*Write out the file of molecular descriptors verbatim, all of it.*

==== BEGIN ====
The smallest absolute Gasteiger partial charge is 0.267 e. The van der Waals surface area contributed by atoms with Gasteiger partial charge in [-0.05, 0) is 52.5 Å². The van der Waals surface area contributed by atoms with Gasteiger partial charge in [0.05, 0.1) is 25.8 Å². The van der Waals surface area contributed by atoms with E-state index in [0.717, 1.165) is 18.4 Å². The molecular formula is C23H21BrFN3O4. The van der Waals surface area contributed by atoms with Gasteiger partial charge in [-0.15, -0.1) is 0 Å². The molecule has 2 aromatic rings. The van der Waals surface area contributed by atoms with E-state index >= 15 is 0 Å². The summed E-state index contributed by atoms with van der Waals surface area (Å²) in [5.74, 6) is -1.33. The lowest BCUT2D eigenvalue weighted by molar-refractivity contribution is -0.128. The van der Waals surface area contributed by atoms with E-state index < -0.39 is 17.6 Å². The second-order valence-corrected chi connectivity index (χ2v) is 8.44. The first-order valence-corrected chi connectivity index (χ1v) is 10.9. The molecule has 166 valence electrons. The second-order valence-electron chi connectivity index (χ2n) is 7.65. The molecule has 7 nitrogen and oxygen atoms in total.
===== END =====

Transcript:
The smallest absolute Gasteiger partial charge is 0.267 e. The van der Waals surface area contributed by atoms with Gasteiger partial charge in [-0.05, 0) is 52.5 Å². The van der Waals surface area contributed by atoms with Gasteiger partial charge in [0.05, 0.1) is 25.8 Å². The van der Waals surface area contributed by atoms with E-state index in [0.717, 1.165) is 18.4 Å². The molecular formula is C23H21BrFN3O4. The van der Waals surface area contributed by atoms with Gasteiger partial charge in [-0.15, -0.1) is 0 Å². The molecule has 2 aromatic rings. The van der Waals surface area contributed by atoms with E-state index >= 15 is 0 Å². The summed E-state index contributed by atoms with van der Waals surface area (Å²) in [5.74, 6) is -1.33. The lowest BCUT2D eigenvalue weighted by molar-refractivity contribution is -0.128. The van der Waals surface area contributed by atoms with E-state index < -0.39 is 17.6 Å². The second-order valence-corrected chi connectivity index (χ2v) is 8.44. The first-order valence-corrected chi connectivity index (χ1v) is 10.9. The molecule has 166 valence electrons. The second-order valence-electron chi connectivity index (χ2n) is 7.65. The molecule has 7 nitrogen and oxygen atoms in total.